From turning a $6,000 loan into a $1.2B company to running a bikini-body training company worth $500M – Here are 9 of the most successful influencers who converted their followers into multi-billion-dollar businesses.
Alex Cannon, co-founder of Craftd London jewelry brand, $2 million
While working as an influencer gave him a lot of popularity and was a great stepping stone in his path, and it wasn’t his endgame. In 2018, he launched his jewelry brand, Craftd. The launch of the first product proved to be a huge success selling thousands of units.
In 2021 the brand is experiencing 400% growth on last year. It is being touted as one of the fastest-growing jewelry brands globally, with supporters from over 100 different countries worldwide.
Freddie Harrel, founder of afro-hair extension brand, RadSwan, $2 million
In Spring 2017, Harrel founded Big Hair No Care. The ethical and realistic synthetic extensions and wigs line began with a pop-up salon in Brixton, UK.
It transformed into RadSwan, by 2019 becoming the first beauty brand that centered on innovation and co-creation with the global African Diaspora in mind.
Harrel studied the Afro hair extension market worth $7 billion and raised $2 million in funding from all-female investors BBG Ventures.
Marianna Hewitt, co-founder of skincare label Summer Fridays, $4.8 million
Beauty bloggers Marianna Hewitt and Lauren Gore together created a cult skincare label. In a Vogue interview, Marianna Hewitt shares the idea behind the brand, “Summer Fridays was really built out of a love for wanting clean and effective skincare, with a deep sense of community around it.
Our products are created for those on the go — juggling busy schedules, traveling, and multiple roles at home and at work. We want your experience with Summer Fridays to feel like your own mini-vacation, if even from your own home bathroom.”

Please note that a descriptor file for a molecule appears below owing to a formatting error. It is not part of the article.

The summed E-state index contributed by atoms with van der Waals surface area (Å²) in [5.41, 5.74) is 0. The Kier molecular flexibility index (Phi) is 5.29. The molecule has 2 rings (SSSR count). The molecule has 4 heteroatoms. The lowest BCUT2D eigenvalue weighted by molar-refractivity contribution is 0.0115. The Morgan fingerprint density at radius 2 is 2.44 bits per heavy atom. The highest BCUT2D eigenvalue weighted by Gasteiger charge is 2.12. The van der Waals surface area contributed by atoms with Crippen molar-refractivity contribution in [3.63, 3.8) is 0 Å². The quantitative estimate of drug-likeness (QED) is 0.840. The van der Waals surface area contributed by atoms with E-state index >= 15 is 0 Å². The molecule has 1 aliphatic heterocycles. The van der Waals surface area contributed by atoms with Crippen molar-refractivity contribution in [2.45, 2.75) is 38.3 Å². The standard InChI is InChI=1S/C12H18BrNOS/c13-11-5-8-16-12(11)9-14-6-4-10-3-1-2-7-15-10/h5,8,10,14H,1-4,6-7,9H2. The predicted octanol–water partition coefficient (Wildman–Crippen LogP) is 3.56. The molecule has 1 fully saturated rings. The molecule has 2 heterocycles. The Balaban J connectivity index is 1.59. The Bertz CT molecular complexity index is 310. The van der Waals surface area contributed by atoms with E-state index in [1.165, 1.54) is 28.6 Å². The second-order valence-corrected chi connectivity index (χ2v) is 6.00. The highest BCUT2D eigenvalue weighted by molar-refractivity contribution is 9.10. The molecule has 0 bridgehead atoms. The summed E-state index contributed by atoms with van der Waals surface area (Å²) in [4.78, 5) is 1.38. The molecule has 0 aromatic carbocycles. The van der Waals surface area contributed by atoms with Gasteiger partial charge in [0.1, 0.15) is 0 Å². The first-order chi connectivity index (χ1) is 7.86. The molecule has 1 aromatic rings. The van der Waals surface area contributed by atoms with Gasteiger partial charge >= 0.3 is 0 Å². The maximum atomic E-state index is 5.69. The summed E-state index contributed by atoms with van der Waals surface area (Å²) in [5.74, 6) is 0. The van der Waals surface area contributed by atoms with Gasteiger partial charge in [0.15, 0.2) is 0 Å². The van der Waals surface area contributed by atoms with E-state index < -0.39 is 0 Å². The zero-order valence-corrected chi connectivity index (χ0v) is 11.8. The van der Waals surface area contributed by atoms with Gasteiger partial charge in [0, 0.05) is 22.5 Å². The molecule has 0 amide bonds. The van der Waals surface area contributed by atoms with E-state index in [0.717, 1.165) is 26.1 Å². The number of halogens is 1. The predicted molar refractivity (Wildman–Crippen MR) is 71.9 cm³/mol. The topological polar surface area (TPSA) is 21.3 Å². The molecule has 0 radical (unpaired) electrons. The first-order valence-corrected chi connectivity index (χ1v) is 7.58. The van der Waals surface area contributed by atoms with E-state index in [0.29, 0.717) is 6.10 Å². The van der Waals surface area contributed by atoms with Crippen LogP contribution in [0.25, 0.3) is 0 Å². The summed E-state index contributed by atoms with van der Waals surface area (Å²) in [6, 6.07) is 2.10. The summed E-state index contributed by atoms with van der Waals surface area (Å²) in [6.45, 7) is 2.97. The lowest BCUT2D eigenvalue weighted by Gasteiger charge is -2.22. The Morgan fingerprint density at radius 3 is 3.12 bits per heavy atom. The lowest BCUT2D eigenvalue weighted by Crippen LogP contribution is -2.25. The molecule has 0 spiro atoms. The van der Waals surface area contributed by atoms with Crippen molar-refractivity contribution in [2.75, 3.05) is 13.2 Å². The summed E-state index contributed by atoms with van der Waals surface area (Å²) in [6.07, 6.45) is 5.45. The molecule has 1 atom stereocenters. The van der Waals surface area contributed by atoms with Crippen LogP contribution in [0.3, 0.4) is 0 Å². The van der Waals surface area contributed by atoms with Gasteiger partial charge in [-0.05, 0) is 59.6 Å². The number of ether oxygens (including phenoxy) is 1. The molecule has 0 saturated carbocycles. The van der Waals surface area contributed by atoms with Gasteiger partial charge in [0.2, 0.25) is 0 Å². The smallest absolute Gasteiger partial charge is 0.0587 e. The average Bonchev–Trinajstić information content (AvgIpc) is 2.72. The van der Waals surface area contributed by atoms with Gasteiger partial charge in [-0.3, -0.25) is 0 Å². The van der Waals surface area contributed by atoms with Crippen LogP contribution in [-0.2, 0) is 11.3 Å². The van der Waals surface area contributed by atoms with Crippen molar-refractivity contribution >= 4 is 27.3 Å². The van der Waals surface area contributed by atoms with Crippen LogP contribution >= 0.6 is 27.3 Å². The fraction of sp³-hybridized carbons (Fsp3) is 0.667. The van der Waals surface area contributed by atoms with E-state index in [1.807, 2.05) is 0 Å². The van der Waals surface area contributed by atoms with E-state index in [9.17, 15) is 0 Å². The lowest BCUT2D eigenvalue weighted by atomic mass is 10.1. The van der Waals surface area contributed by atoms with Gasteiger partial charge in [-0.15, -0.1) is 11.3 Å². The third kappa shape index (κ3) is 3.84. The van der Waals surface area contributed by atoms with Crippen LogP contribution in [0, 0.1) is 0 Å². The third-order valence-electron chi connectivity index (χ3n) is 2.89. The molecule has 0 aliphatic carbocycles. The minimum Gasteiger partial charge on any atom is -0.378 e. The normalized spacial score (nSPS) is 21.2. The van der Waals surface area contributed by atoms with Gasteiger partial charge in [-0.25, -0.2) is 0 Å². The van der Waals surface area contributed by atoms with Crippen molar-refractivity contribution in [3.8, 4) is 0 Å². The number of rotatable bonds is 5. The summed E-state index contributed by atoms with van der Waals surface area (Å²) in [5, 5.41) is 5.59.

The brand launched with just one Jet Lag Mask product, which became their most popular offering. It is known to be easy to use on the go, ultra-hydrating, and one of their most successful formulas.
Summer Fridays now employ 24 people, and while they haven’t disclosed their sales results, industry sources say the company has turned over $4.8 million. That’s quite a feat considering the brand launched around two years ago.
Zoe Sugg, Zoella Beauty, and homeware products, $8 million
“A lot of people get the assumption that because someone is able to [broadcast to] people on the internet that must mean that they are 100% confident…There are a lot more things to people than you might first realize.”
From being a successful Vlogger on YouTube to being a successful author. Girl Online, her first novel, became the fastest-selling book of the year selling over 78,109 copies in its debut week in 2014. The same year she began her line of beauty products under the brand name Zoella Beauty.
2016 saw her expanding into neighboring territories as the director of ZS Beauty Ltd, a wholesaler of perfume and cosmetics. A collection of homeware products, including stationery, candles and reed diffusers, exclusive to Boots, was released. By the end of 2019, it was reported that the two businesses had earned yearly revenue of $5.17 million.
Chiara, Founder of The Blonde Salad blog and Chiara Ferragni Collection, $11 million
In two years of starting her fashion blog “The Blonde Salad” in 2009, by March 2011, New York introduced her as “One of the biggest breakout street-style stars of the year.
After collaborating with Steve Madden to design a 9-shoe collection for Spring 2014. The turnover of the Chiara Ferragni collection was around $25 million in 2018, in line with the previous year.
It made a global presence, launching pop-up stores around the world in boutiques and department stores like Le Bon Marché in Paris, LuisaViaRoma in Florence, Apropos in Cologne, Breeze Center in Taiwan, Selfridges in London, Level Shoe District in Dubai, and The Grove in Los Angeles.
Kayla Itsines, Co-owner of Bikini-body training company Sweat, $486 million